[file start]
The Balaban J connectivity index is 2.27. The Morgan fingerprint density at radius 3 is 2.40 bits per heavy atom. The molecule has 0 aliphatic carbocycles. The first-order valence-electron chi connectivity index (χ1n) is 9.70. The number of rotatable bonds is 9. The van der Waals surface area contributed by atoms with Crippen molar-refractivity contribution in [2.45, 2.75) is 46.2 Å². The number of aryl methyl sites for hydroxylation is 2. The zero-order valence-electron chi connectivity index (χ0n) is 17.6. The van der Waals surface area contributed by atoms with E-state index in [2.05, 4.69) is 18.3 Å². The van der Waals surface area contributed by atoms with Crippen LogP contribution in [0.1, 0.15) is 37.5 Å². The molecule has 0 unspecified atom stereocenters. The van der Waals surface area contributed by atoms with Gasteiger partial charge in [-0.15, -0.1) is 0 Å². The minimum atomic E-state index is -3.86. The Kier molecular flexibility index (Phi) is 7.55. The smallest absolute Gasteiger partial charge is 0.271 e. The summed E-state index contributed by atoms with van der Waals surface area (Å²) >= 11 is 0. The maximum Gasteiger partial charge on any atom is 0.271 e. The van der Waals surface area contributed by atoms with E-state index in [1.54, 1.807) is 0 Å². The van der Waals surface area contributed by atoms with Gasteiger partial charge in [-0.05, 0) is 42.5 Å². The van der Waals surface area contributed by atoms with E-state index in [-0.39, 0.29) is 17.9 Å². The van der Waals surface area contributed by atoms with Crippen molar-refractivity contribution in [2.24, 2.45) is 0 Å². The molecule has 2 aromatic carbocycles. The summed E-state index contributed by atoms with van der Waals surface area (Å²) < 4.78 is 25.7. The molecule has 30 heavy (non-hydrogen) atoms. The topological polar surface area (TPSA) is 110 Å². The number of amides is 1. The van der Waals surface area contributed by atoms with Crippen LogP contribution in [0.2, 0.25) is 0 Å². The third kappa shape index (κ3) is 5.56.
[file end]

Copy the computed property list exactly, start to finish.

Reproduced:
The Balaban J connectivity index is 2.27. The Morgan fingerprint density at radius 3 is 2.40 bits per heavy atom. The molecule has 0 aliphatic carbocycles. The first-order valence-electron chi connectivity index (χ1n) is 9.70. The number of rotatable bonds is 9. The van der Waals surface area contributed by atoms with Crippen molar-refractivity contribution in [2.45, 2.75) is 46.2 Å². The number of aryl methyl sites for hydroxylation is 2. The zero-order valence-electron chi connectivity index (χ0n) is 17.6. The van der Waals surface area contributed by atoms with E-state index in [2.05, 4.69) is 18.3 Å². The van der Waals surface area contributed by atoms with Crippen LogP contribution in [0.1, 0.15) is 37.5 Å². The molecule has 0 unspecified atom stereocenters. The van der Waals surface area contributed by atoms with Gasteiger partial charge in [-0.15, -0.1) is 0 Å². The minimum atomic E-state index is -3.86. The Kier molecular flexibility index (Phi) is 7.55. The smallest absolute Gasteiger partial charge is 0.271 e. The summed E-state index contributed by atoms with van der Waals surface area (Å²) >= 11 is 0. The maximum Gasteiger partial charge on any atom is 0.271 e. The van der Waals surface area contributed by atoms with E-state index in [1.54, 1.807) is 0 Å². The van der Waals surface area contributed by atoms with Gasteiger partial charge in [-0.05, 0) is 42.5 Å². The van der Waals surface area contributed by atoms with E-state index in [-0.39, 0.29) is 17.9 Å². The van der Waals surface area contributed by atoms with Crippen molar-refractivity contribution in [2.24, 2.45) is 0 Å². The molecule has 2 aromatic carbocycles. The summed E-state index contributed by atoms with van der Waals surface area (Å²) < 4.78 is 25.7. The molecule has 30 heavy (non-hydrogen) atoms. The topological polar surface area (TPSA) is 110 Å². The number of amides is 1. The van der Waals surface area contributed by atoms with Crippen LogP contribution in [0.2, 0.25) is 0 Å². The third kappa shape index (κ3) is 5.56.